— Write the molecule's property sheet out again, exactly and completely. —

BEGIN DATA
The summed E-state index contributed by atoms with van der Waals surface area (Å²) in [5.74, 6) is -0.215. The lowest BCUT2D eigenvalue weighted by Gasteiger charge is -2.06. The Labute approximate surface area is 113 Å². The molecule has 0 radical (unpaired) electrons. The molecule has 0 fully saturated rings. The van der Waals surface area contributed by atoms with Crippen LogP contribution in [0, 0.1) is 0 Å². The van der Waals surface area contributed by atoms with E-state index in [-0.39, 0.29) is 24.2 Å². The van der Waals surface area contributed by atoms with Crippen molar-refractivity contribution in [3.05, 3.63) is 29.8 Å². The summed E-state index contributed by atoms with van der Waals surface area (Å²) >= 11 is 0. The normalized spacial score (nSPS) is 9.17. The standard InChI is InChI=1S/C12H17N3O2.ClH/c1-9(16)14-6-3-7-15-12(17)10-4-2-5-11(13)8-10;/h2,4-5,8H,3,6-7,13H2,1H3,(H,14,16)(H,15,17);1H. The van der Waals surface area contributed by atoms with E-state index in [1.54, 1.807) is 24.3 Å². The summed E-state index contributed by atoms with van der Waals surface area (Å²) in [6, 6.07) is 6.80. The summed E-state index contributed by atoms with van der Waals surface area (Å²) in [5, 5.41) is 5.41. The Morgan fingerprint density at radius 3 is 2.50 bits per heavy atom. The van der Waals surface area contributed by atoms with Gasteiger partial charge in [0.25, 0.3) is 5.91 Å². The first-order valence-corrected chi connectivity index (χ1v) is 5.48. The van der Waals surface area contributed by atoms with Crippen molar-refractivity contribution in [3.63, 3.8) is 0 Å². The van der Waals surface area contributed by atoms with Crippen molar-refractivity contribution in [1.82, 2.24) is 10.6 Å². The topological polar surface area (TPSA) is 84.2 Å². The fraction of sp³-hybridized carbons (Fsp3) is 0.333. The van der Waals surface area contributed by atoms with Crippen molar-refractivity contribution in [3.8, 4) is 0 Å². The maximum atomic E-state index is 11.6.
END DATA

The summed E-state index contributed by atoms with van der Waals surface area (Å²) in [5.74, 6) is -0.215. The lowest BCUT2D eigenvalue weighted by Gasteiger charge is -2.06. The Labute approximate surface area is 113 Å². The molecule has 0 radical (unpaired) electrons. The molecule has 0 fully saturated rings. The van der Waals surface area contributed by atoms with Crippen LogP contribution in [0, 0.1) is 0 Å². The van der Waals surface area contributed by atoms with E-state index in [-0.39, 0.29) is 24.2 Å². The van der Waals surface area contributed by atoms with Crippen molar-refractivity contribution in [3.05, 3.63) is 29.8 Å². The summed E-state index contributed by atoms with van der Waals surface area (Å²) >= 11 is 0. The normalized spacial score (nSPS) is 9.17. The standard InChI is InChI=1S/C12H17N3O2.ClH/c1-9(16)14-6-3-7-15-12(17)10-4-2-5-11(13)8-10;/h2,4-5,8H,3,6-7,13H2,1H3,(H,14,16)(H,15,17);1H. The van der Waals surface area contributed by atoms with E-state index in [1.54, 1.807) is 24.3 Å². The summed E-state index contributed by atoms with van der Waals surface area (Å²) in [6, 6.07) is 6.80. The summed E-state index contributed by atoms with van der Waals surface area (Å²) in [5, 5.41) is 5.41. The Morgan fingerprint density at radius 3 is 2.50 bits per heavy atom. The van der Waals surface area contributed by atoms with Gasteiger partial charge in [0.25, 0.3) is 5.91 Å². The first-order valence-corrected chi connectivity index (χ1v) is 5.48. The van der Waals surface area contributed by atoms with Crippen molar-refractivity contribution in [3.63, 3.8) is 0 Å². The van der Waals surface area contributed by atoms with Crippen molar-refractivity contribution in [1.82, 2.24) is 10.6 Å². The topological polar surface area (TPSA) is 84.2 Å². The fraction of sp³-hybridized carbons (Fsp3) is 0.333. The van der Waals surface area contributed by atoms with Crippen molar-refractivity contribution in [3.8, 4) is 0 Å². The maximum atomic E-state index is 11.6.